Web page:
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pattonFLFrances Landey Patton [22 February 1843 – 25 November 1932] was certainly coming up in the world! This native of the Bermuda Island had pastored three churches, beginning in 1865, prior to his being installed in 1873 as professor of didactic and polemic theology at the Presbyterian Seminary of the Northwest [later renamed McCormick Theological Seminary]. Then in 1881, installed as professor of systematic theology at the Princeton Theological Seminary. Then, in 1888, he was installed as president of The College of New Jersey, and it was during his tenure that the school was renamed Princeton University, in 1896. He served as president of the school until 1902, when he was succeeded by Woodrow Wilson. Patton then became president of the Princeton Theological Seminary, and served in that capacity from 1902 until his retirement in 1913.

Patton was a thorough proponent of the historic Princeton position, which admitted no novelty in the sacred theology. He opposed modernism and the higher criticism. When in 1906 J. Gresham Machen began as an instructor at the Seminary, Dr. Patton proved to be a great influence on Machen. Later, in 1926, when Machen was nominated to take the chair of apologetics and ethics, Patton wrote in support of Machen’s bid for that position.

The following brief quote comes from Dr. Patton’s address on the occasion of his inauguration, on this day, October 27, 1881, as professor of systematic theology at the Princeton Theological Seminary. With these closing words, Patton presents a clear and summary analysis of the choice confronting the world in the modern era:—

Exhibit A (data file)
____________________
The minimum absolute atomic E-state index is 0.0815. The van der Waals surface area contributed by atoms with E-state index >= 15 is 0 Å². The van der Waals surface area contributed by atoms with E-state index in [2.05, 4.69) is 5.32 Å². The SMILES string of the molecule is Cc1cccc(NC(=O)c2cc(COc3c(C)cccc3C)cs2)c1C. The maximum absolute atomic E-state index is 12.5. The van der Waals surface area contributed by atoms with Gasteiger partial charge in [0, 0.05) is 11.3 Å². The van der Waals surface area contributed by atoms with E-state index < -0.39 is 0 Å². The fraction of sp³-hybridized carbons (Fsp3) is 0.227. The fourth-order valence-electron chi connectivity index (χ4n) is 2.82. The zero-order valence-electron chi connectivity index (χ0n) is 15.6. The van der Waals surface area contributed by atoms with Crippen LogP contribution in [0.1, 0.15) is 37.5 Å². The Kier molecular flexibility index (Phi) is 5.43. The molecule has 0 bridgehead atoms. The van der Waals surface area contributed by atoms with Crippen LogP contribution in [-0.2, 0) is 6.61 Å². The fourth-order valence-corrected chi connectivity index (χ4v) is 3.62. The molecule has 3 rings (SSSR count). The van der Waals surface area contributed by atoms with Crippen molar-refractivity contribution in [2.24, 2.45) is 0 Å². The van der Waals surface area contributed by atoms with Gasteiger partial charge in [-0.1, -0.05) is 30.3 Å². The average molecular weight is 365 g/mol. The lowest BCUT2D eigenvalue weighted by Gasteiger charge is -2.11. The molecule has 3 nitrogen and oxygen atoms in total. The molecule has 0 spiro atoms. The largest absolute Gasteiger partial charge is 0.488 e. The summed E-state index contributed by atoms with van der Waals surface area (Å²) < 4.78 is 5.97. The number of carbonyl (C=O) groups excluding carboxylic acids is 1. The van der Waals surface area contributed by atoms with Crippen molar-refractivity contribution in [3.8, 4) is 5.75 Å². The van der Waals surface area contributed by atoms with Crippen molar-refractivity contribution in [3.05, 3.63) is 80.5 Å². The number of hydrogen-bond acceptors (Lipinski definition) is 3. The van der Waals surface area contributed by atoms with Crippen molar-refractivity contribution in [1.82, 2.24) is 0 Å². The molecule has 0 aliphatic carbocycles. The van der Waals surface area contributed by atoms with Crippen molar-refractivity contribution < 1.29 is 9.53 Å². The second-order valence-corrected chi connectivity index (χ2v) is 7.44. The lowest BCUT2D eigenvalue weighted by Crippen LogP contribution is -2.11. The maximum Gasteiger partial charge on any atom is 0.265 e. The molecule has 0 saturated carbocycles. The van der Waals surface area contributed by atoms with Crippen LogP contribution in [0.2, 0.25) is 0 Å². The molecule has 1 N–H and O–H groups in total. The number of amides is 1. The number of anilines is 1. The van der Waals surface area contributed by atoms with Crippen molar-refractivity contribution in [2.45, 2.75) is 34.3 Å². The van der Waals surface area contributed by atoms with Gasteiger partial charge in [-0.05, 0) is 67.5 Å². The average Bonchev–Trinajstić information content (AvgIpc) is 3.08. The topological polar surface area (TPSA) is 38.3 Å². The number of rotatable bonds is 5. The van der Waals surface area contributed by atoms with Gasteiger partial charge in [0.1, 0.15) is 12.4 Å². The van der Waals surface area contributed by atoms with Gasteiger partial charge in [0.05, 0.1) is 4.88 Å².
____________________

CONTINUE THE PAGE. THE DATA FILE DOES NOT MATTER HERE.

patton_1881_inaugurationThe question of the hour is not whether God is the logical correlative of our consciousness of moral obligation; nor whether happiness or holiness is the end of life; nor whether conscience is intuitive or developed out of a “strong sense of avoidance.” It is not expressed in the utilitarianism of Mill, or the altruism of Spencer. It does not reveal itself in the paradoxes of Sidgwick, or the transcendentalism of Bradley.

It is the question whether there can be any guarantee for the purity of home, or the stability of the social organism under a philosophy that makes man an automaton. And if, as Mr. Frederick Harrison says, the present age is “ the great assize of all religion,” it looks as if the time had come for the trial of the issue. We have had enough of demurrers and continuances, enough of answers and replications, enough of rejoinders and surrejoinders. The time has come when men must face the question of the possibility of morals. They must decide between a metaphysic that leads to an absolute vacuum in knowledge, absolute irresponsibility in morals, absolute mechanism in life, and a metaphysic that will secure the separateness, the sovereignty, the morality, the immortality of the soul.

With the soul assured, the way to God is plain. And if God is a revelation of God may be. With the possibility of a revelation conceded, the proofs are sufficient, And with a proved revelation before us it is easy to understand that in God we live and move and have our being; that the truth of history has been,the unfolding of His purpose; that the order of nature is the movement of His mind; that the work of the philosopher is to rethink his thought; that Christianity is the solution of all problems ; that the blood of Christ removes the blot of sin; that the Church is the flower of humanity; that the incarnation of the Logos is God’s great achievement; that Jesus is the brightness of His Father’s glory, and the express image of His person; that in Him are hid all the treasures of wisdom and knowledge, and that by Him all things consist.